“It was pretty rugged,” admitted Whitney in his typical understatement. He recalled seeing thousands of Japanese dead on the beach – later buried in a mass grave with bulldozers – and Japanese prisoners, including civilians, jumping off cliffs.
The day after the island was secured, Whitney said a chaplain held a prayer meeting in a field.
“It was the first time I’d ever went to a prayer service that I had to carry a rifle,” he said. “There were snipers around and everything else. None of them (the Japanese snipers) showed up,” he quipped.
Next, his division moved to the neighboring island of Tinian. Here he contracted dengue fever and was sent back to Saipan for recovery. Afterward, the 8th Regiment trained for the invasion of Okinawa, only 340 miles from Japan, and the site of the last amphibious invasion in the Pacific Theater.
Whitney recalled that the troops were moved on APAs (attack personnel transport ships) and that when general quarters was sounded (prepare for battle) the troops had to go below deck. When the ship was attacked by Kamikaze pilots, the noise from the big anti-aircraft guns was deafening.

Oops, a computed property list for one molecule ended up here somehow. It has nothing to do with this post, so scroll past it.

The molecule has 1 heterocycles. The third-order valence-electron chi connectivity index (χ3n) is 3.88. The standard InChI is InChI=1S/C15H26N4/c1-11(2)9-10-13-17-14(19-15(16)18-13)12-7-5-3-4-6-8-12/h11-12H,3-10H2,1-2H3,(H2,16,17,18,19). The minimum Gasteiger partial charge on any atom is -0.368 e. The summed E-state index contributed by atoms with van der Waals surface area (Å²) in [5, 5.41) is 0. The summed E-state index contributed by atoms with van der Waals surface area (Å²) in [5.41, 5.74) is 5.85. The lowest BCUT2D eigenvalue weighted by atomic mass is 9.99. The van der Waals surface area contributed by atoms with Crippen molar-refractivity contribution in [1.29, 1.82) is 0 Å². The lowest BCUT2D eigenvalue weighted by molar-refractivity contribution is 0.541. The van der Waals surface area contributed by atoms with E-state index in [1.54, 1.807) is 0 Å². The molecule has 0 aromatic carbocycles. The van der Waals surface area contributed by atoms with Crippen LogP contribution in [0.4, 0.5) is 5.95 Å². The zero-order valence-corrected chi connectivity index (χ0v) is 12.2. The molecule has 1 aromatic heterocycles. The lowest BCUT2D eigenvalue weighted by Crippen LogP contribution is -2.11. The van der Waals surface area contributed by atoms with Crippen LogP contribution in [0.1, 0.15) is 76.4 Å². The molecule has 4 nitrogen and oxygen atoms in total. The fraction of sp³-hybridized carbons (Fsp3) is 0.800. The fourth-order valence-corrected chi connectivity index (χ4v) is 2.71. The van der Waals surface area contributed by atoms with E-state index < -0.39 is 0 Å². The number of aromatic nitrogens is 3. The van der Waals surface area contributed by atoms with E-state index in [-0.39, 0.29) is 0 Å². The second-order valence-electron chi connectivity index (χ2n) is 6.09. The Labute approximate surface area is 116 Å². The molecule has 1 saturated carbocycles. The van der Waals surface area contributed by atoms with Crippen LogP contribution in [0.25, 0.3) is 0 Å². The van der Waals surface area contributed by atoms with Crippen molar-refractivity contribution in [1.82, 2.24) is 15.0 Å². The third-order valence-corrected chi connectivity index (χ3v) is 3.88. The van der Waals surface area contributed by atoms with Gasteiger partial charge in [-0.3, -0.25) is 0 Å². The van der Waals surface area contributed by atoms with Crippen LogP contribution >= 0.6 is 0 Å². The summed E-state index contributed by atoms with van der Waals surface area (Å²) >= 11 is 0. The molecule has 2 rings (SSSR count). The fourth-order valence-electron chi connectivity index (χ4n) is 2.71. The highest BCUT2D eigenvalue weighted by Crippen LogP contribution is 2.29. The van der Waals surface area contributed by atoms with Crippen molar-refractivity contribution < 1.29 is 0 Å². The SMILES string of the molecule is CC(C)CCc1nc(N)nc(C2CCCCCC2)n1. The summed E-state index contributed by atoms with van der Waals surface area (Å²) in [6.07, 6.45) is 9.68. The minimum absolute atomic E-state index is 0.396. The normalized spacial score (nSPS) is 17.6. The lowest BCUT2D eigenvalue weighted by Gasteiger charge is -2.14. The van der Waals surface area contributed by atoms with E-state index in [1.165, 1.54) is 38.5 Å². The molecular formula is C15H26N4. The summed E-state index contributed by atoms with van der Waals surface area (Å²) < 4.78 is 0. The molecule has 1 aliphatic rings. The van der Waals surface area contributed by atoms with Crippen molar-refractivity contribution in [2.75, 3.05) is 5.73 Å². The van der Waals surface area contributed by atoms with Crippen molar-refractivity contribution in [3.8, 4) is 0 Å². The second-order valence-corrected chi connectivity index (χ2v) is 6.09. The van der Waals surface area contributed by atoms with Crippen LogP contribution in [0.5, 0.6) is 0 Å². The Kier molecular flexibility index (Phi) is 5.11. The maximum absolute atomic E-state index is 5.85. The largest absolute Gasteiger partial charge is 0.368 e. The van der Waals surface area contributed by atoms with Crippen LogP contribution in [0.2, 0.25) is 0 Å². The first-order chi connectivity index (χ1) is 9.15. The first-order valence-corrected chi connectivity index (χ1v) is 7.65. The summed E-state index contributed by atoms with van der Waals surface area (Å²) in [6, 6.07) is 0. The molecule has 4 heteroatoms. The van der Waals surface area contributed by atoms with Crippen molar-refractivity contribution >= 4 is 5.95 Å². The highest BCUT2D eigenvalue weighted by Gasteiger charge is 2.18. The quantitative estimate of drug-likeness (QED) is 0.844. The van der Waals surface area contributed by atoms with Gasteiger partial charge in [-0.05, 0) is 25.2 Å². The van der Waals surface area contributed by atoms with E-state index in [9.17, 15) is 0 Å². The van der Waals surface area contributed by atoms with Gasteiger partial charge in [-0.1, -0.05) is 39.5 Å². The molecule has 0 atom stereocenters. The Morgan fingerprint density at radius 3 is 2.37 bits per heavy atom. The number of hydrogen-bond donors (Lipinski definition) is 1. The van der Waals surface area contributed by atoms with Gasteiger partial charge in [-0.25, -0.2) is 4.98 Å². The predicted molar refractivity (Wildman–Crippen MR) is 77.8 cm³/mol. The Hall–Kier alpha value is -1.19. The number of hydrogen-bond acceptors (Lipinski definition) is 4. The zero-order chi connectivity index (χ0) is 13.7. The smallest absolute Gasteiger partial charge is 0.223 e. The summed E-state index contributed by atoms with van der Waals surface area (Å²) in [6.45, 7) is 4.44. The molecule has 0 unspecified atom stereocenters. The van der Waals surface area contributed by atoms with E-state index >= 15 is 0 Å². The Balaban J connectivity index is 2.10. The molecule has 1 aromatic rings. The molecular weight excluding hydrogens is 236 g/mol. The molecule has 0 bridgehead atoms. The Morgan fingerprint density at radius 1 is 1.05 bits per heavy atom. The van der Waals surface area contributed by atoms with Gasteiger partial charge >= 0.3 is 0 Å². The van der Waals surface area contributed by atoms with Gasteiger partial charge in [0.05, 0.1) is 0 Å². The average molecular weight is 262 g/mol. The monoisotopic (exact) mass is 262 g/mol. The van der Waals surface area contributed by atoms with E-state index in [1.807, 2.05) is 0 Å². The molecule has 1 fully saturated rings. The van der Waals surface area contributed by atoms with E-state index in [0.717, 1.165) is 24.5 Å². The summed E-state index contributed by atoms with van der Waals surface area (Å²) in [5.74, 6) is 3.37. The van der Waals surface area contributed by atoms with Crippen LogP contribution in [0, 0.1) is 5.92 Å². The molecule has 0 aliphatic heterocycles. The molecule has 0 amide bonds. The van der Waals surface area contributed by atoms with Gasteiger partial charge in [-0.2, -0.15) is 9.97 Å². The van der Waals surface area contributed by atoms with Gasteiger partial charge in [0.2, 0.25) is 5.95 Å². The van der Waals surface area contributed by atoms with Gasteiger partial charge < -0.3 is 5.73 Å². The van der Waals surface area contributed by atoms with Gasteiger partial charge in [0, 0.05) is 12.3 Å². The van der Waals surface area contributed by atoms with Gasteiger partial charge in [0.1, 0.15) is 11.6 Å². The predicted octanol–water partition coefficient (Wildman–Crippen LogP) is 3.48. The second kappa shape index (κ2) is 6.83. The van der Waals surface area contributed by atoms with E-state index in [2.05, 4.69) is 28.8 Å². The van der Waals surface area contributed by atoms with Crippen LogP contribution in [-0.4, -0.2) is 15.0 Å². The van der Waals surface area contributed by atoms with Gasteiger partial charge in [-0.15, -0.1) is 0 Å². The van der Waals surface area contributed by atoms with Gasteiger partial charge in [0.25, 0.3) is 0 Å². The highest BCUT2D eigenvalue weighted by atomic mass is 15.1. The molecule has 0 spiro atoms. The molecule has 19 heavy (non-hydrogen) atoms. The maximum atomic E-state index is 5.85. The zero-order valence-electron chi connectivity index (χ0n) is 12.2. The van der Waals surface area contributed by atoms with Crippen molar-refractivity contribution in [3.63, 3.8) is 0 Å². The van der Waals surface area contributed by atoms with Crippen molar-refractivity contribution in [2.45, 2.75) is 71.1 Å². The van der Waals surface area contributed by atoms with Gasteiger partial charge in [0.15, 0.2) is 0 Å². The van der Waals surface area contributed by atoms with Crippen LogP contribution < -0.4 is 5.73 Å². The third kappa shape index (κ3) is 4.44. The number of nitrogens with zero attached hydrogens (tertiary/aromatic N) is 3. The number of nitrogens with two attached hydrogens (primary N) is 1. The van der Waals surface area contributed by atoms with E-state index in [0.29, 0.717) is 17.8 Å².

“I couldn’t hear anything for . . . about two days of that and that was enough,” he said.
There was little resistance when the Marines landed on Okinawa. According to Whitney, no one was killed or wounded, other than some troops on a LST (tank landing ship) that was hit by a Kamikaze.
Things changed when they moved inland.
“I don’t know how I kept from getting killed on Okinawa,” he said. “When I came out into this field, some guy behind me with a machine gun opened up on me. There was a shell hole, so I dived in it. He finally thought he’d got me. So I’d look and I’d see another shell hole, maybe 15 or 20 feet (away), and I was carrying that 42-pound mortar – 60 mm – so I’d get a couple of steps, and he’d open up. The shells were going all around me, and by my ear, and I’d dive in that hole. I’d see another one, and I’d wait, and I got in it. There were probably about four of ‘em like that. It was good they were there. Then there was a canal, and I got in that and was all right.”
Mershon related that on Okinawa the Marines had dug in for the night, and had killed two Japanese as they were trying to move through the Marine’s position. The next morning, Whitney awoke to discover a small hole within arm’s reach of his foxhole, with heat coming from it. After a smoke bomb was dropped inside, about 100 Japanese soldiers and civilians emerged from underground living quarters and were taken captive. The two soldiers killed had been on a scavenging foray to obtain food and water.